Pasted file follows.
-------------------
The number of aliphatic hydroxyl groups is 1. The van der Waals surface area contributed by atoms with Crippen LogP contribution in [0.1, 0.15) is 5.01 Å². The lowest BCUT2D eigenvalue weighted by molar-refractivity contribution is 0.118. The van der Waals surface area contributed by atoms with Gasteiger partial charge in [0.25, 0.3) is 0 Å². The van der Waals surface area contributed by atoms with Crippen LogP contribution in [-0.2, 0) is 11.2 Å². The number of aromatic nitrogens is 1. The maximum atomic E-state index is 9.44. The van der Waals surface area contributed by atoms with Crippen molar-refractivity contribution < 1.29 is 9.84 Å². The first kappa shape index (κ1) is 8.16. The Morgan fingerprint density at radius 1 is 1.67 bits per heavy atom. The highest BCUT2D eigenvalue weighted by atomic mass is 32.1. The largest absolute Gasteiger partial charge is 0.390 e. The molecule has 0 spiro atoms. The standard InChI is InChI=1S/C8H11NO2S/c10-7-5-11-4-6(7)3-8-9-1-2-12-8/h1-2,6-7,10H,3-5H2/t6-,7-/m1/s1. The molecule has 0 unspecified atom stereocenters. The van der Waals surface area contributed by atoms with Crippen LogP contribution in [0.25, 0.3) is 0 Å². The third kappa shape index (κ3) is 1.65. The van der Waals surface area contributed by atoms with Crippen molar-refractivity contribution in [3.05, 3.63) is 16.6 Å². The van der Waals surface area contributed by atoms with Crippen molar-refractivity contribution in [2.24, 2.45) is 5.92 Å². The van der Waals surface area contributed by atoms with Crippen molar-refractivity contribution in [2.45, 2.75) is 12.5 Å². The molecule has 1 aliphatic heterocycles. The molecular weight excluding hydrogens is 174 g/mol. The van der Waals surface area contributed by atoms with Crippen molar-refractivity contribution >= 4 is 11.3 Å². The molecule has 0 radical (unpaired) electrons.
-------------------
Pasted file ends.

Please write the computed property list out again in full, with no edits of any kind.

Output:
The number of aliphatic hydroxyl groups is 1. The van der Waals surface area contributed by atoms with Crippen LogP contribution in [0.1, 0.15) is 5.01 Å². The lowest BCUT2D eigenvalue weighted by molar-refractivity contribution is 0.118. The van der Waals surface area contributed by atoms with Gasteiger partial charge in [0.25, 0.3) is 0 Å². The van der Waals surface area contributed by atoms with Crippen LogP contribution in [-0.2, 0) is 11.2 Å². The number of aromatic nitrogens is 1. The maximum atomic E-state index is 9.44. The van der Waals surface area contributed by atoms with Crippen molar-refractivity contribution < 1.29 is 9.84 Å². The first kappa shape index (κ1) is 8.16. The Morgan fingerprint density at radius 1 is 1.67 bits per heavy atom. The highest BCUT2D eigenvalue weighted by atomic mass is 32.1. The largest absolute Gasteiger partial charge is 0.390 e. The molecule has 0 spiro atoms. The standard InChI is InChI=1S/C8H11NO2S/c10-7-5-11-4-6(7)3-8-9-1-2-12-8/h1-2,6-7,10H,3-5H2/t6-,7-/m1/s1. The molecule has 0 unspecified atom stereocenters. The van der Waals surface area contributed by atoms with Crippen LogP contribution in [0.25, 0.3) is 0 Å². The third kappa shape index (κ3) is 1.65. The van der Waals surface area contributed by atoms with Crippen molar-refractivity contribution in [3.05, 3.63) is 16.6 Å². The van der Waals surface area contributed by atoms with Crippen molar-refractivity contribution in [2.24, 2.45) is 5.92 Å². The van der Waals surface area contributed by atoms with Crippen molar-refractivity contribution in [2.45, 2.75) is 12.5 Å². The molecule has 1 aliphatic heterocycles. The molecular weight excluding hydrogens is 174 g/mol. The van der Waals surface area contributed by atoms with Crippen molar-refractivity contribution >= 4 is 11.3 Å². The molecule has 0 radical (unpaired) electrons.